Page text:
Take a U turn at Near Death

We have a river called the Kern and nicknamed “Killer Kern” that races and roils just north of our city.  There are two signs at the mouth of the canyon, one in English, one in Spanish that simply shows the running count of people who have lost their lives in the Killer Kern.  I Googled it just now, wanting the number.  I found it: (216)  along with the picture.

None of this seems to matter.  No one heeds the warning of the signs. Two or three people die each year, nearly all during the baking Bakersfield summer, when the temps can soar to 110 or higher.  Some bodies are not found until late fall, early winter.  It’s a terrible waste.

The Killer Kern scares the bejesus out of me.  I won’t so much as stick a toe in it for fear of it sucking me in.  I’ve often wondered at what a horrible death drowning in the Killer Kern would be.  None of the 216 will ever tell us.  I’m a writer, but for that I prefer to exercise poetic license.

There is one writer who might take you closer to the experience than you’d prefer to be taken.

On July 30th, I opened Ellie Ann’s Spirit Saturday: Quiet Chaos blog and within the first few powerful words I found myself sucked into what — with just a slight change of venue — could easily have been the Killer Kern.  I lived through it… barely, but with my value system tweaked by her message.

Here, come on it.  The water’s fine….

I never thought I’d die this way. Suffocating, struggling, drowning. The river pushed me deeper into its murky depths and white bubbles exploded around me. The thunderous roar of the rapids sounded muffled, a distant voice. The current whipped my body upside down. Pain shot through my shoulder when I crashed into a rock. I desperately wrenched my body into a fetal position, but not before my head slammed against the river bottom. Darkness and stars of pain filled my vision. I almost succumbed, almost sank into unconsciousness.”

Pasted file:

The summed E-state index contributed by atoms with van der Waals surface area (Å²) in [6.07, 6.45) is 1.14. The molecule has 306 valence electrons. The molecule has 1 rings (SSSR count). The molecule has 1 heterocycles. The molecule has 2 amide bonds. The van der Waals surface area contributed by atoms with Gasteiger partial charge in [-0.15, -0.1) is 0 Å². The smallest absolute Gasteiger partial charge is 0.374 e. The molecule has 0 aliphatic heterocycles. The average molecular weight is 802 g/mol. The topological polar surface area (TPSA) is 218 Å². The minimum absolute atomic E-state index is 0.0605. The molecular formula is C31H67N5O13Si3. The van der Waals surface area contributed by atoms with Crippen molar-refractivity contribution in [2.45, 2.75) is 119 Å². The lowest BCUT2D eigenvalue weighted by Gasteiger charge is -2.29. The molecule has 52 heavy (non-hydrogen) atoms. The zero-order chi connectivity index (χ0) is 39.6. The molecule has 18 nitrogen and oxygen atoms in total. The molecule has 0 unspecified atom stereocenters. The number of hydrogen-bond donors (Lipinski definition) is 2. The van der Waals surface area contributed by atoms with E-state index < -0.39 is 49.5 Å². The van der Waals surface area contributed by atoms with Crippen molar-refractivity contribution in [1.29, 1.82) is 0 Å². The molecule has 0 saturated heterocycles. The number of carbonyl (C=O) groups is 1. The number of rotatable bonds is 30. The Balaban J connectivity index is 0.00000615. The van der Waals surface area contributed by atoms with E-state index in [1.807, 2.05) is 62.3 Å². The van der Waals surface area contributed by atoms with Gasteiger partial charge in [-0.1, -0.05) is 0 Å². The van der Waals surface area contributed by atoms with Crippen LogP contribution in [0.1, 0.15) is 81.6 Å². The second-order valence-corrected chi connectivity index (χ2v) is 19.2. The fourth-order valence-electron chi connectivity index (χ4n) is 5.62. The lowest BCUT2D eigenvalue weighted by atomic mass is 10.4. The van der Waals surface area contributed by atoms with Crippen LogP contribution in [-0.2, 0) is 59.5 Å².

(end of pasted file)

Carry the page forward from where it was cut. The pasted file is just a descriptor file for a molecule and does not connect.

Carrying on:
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My Twitter account identifies me as “a writer, a salesman, an optimist, a dreamer,” and adds: “may the four always cohabit and produce wondrous progeny.” Each of the first two identifies a blood-and-bone human being, living in the real world who works very hard at being honest and caring—but, who is still evolving in these areas. The last two (“optimist” and “dreamer”) are foundational qualities in my life. They keep a fire crackling under me that hopefully fuels the writer … and also the salesman, whose hat each of us is hard-wired to wear. Sandwiched somewhere between writing and selling, I attended college and even tried my hand at selling high school kids on why they should love learning and reading and writing. That was a brief stint. Whether teaching failed me or I it, I don’t know. You’d have to ask the kids—though many might be doddering by now, and some dead. Still, experientially, it is a part of me. I am married, living with my dog, Sirius, in Bakersfield, California, and separately from my wife.

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